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San Diego man is first to be charged with smuggling greenhouse gases into the U.S. – ‘Accused of bringing hydrofluorocarbons…which violates regulations set in 2020 to slow climate change’

A man has been arrested and charged in San Diego for smuggling greenhouse gases into the United States, marking the first prosecution of its kind in the country, the U.S. Attorney’s Office in Southern California announced on Monday.

Michael Hart, a 58-year-old San Diego resident, is accused of bringing hydrofluorocarbons — chemical compounds commonly used for refrigeration and air conditioning — from Mexico to the U.S. and selling them for profit, which violates regulations set in 2020 to slow climate change under the American Innovation and Manufacturing Act. The AIM Act gives the Environmental Protection Agency the authority to reduce production and consumption nationwide of hydrofluorocarbons, or HFCs, since they have been identified as one of the most potent greenhouse gases emitted into the atmosphere and contributing to rising temperatures.

At this point, smuggling HFCs into the U.S. is illegal, and officials are working to phase down new manufacturing of the compounds within the country. More restrictions on the use of certain HFCs will take effect next year, according to the EPA.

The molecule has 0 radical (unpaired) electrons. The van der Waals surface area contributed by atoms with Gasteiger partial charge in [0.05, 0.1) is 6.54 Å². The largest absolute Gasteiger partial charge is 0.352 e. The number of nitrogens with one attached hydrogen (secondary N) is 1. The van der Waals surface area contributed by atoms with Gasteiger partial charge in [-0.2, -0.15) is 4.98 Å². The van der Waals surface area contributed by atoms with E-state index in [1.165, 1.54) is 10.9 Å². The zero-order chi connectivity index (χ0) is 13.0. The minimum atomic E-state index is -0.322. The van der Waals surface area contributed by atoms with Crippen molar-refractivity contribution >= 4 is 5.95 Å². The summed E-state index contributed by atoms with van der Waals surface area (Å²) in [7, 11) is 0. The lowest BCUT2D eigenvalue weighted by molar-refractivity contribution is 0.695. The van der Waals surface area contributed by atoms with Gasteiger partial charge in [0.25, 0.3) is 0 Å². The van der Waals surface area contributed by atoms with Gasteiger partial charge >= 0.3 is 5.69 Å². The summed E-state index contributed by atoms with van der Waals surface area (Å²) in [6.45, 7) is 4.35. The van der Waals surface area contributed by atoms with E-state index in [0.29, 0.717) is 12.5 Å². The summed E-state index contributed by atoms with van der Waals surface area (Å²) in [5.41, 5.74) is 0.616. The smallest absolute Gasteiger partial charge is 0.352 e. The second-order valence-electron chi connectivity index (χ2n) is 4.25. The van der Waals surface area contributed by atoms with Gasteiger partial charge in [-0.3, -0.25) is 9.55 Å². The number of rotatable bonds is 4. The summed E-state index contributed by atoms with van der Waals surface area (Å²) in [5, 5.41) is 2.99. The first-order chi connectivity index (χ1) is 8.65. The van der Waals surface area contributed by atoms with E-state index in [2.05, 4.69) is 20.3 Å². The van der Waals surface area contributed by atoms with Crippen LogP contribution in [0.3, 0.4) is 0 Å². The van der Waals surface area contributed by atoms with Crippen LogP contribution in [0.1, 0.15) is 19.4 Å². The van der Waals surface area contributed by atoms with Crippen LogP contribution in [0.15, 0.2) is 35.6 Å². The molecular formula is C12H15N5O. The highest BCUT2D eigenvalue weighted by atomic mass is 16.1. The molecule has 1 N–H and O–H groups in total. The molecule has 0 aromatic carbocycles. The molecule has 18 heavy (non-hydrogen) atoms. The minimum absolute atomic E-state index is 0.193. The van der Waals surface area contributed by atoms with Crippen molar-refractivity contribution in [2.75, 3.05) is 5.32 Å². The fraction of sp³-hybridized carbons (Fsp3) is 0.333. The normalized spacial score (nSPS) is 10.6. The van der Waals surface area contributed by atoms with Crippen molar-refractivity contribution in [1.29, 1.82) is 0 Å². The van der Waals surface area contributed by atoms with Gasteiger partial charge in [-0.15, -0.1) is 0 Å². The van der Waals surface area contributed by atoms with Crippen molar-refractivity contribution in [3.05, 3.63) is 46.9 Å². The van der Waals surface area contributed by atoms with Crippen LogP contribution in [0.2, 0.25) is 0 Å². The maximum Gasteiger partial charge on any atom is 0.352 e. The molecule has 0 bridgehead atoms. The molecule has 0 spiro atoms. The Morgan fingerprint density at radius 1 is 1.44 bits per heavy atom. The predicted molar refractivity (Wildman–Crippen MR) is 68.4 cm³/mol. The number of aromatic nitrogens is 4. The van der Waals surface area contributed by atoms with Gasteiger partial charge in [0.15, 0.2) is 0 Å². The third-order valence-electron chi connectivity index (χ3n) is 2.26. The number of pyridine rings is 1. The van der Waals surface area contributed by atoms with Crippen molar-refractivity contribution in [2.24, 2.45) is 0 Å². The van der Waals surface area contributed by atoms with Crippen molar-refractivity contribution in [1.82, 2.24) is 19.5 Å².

Hart faces 13 separate charges, including conspiracy, importation contrary to law, multiple counts of selling imported merchandise contrary to law and criminal forfeiture. He could face decades in prison if convicted on any one of the charges related to illegal importation.

“It is illegal to import certain refrigerants into the United States because of their documented and significantly greater contribution to climate change,” said Assistant Attorney General Todd Kim, of the Justice Department’s Environment and Natural Resources Division, in a statement issued after Hart’s arrest. “We are committed to enforcing the AIM Act and other laws that seek to prevent environmental harm.”